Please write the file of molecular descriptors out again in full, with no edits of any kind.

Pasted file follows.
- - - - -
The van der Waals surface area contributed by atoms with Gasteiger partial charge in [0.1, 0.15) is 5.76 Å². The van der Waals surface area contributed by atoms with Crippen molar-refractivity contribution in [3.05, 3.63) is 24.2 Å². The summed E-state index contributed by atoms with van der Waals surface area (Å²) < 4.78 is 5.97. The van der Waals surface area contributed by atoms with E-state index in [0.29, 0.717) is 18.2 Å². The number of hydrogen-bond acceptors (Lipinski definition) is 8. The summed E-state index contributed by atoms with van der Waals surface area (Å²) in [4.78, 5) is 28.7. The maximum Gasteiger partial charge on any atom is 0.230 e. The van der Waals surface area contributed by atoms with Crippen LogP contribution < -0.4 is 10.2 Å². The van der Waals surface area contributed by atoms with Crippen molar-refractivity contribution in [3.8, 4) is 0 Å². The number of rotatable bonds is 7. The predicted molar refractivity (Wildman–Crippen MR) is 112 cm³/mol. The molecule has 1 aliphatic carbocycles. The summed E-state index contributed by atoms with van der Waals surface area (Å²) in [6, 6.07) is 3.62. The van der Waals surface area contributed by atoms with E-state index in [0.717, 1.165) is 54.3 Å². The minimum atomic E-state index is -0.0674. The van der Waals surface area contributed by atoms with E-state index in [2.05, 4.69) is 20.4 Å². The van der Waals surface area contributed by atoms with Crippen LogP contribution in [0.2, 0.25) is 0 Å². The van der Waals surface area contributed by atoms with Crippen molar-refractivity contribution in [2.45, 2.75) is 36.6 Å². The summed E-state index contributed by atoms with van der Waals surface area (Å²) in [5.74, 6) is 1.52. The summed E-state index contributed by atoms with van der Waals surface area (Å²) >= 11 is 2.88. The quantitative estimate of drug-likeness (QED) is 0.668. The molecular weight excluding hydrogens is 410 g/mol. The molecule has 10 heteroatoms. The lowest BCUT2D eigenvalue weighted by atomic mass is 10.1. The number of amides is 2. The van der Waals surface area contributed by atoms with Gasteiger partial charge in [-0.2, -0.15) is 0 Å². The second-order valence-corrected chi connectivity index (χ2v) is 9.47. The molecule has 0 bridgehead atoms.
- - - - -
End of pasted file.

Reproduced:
The van der Waals surface area contributed by atoms with Gasteiger partial charge in [0.1, 0.15) is 5.76 Å². The van der Waals surface area contributed by atoms with Crippen molar-refractivity contribution in [3.05, 3.63) is 24.2 Å². The summed E-state index contributed by atoms with van der Waals surface area (Å²) < 4.78 is 5.97. The van der Waals surface area contributed by atoms with E-state index in [0.29, 0.717) is 18.2 Å². The number of hydrogen-bond acceptors (Lipinski definition) is 8. The summed E-state index contributed by atoms with van der Waals surface area (Å²) in [4.78, 5) is 28.7. The maximum Gasteiger partial charge on any atom is 0.230 e. The van der Waals surface area contributed by atoms with Crippen LogP contribution < -0.4 is 10.2 Å². The van der Waals surface area contributed by atoms with Crippen molar-refractivity contribution in [3.8, 4) is 0 Å². The number of rotatable bonds is 7. The predicted molar refractivity (Wildman–Crippen MR) is 112 cm³/mol. The molecule has 1 aliphatic carbocycles. The summed E-state index contributed by atoms with van der Waals surface area (Å²) in [6, 6.07) is 3.62. The van der Waals surface area contributed by atoms with E-state index in [0.717, 1.165) is 54.3 Å². The minimum atomic E-state index is -0.0674. The van der Waals surface area contributed by atoms with E-state index in [2.05, 4.69) is 20.4 Å². The van der Waals surface area contributed by atoms with Crippen LogP contribution in [0.2, 0.25) is 0 Å². The van der Waals surface area contributed by atoms with Crippen molar-refractivity contribution in [2.45, 2.75) is 36.6 Å². The summed E-state index contributed by atoms with van der Waals surface area (Å²) in [5.74, 6) is 1.52. The summed E-state index contributed by atoms with van der Waals surface area (Å²) >= 11 is 2.88. The quantitative estimate of drug-likeness (QED) is 0.668. The molecular weight excluding hydrogens is 410 g/mol. The molecule has 10 heteroatoms. The lowest BCUT2D eigenvalue weighted by atomic mass is 10.1. The number of amides is 2. The van der Waals surface area contributed by atoms with Gasteiger partial charge in [-0.2, -0.15) is 0 Å². The second-order valence-corrected chi connectivity index (χ2v) is 9.47. The molecule has 0 bridgehead atoms.